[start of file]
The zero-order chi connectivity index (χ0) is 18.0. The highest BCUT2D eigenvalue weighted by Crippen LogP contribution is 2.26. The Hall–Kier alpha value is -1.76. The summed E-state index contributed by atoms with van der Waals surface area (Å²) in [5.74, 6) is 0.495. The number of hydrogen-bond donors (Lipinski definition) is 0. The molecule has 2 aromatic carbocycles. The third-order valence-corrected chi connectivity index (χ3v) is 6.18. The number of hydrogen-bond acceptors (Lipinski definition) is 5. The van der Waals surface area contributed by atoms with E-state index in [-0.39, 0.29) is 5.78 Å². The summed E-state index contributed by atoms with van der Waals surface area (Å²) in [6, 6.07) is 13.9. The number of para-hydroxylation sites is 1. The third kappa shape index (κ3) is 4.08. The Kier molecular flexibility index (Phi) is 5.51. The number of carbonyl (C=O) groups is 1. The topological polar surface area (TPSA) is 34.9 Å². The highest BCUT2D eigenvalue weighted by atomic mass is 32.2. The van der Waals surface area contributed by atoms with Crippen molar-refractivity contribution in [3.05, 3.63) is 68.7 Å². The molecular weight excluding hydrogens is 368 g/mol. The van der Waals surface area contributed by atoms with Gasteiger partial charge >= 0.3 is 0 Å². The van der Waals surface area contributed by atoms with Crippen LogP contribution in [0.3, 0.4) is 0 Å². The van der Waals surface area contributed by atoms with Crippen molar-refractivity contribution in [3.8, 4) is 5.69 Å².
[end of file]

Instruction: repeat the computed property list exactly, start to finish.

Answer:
The zero-order chi connectivity index (χ0) is 18.0. The highest BCUT2D eigenvalue weighted by Crippen LogP contribution is 2.26. The Hall–Kier alpha value is -1.76. The summed E-state index contributed by atoms with van der Waals surface area (Å²) in [5.74, 6) is 0.495. The number of hydrogen-bond donors (Lipinski definition) is 0. The molecule has 2 aromatic carbocycles. The third-order valence-corrected chi connectivity index (χ3v) is 6.18. The number of hydrogen-bond acceptors (Lipinski definition) is 5. The van der Waals surface area contributed by atoms with E-state index in [-0.39, 0.29) is 5.78 Å². The summed E-state index contributed by atoms with van der Waals surface area (Å²) in [6, 6.07) is 13.9. The number of para-hydroxylation sites is 1. The third kappa shape index (κ3) is 4.08. The Kier molecular flexibility index (Phi) is 5.51. The number of carbonyl (C=O) groups is 1. The topological polar surface area (TPSA) is 34.9 Å². The highest BCUT2D eigenvalue weighted by atomic mass is 32.2. The van der Waals surface area contributed by atoms with Crippen molar-refractivity contribution in [3.05, 3.63) is 68.7 Å². The molecular weight excluding hydrogens is 368 g/mol. The van der Waals surface area contributed by atoms with Gasteiger partial charge >= 0.3 is 0 Å². The van der Waals surface area contributed by atoms with Crippen LogP contribution in [0.3, 0.4) is 0 Å². The van der Waals surface area contributed by atoms with Crippen molar-refractivity contribution in [3.8, 4) is 5.69 Å².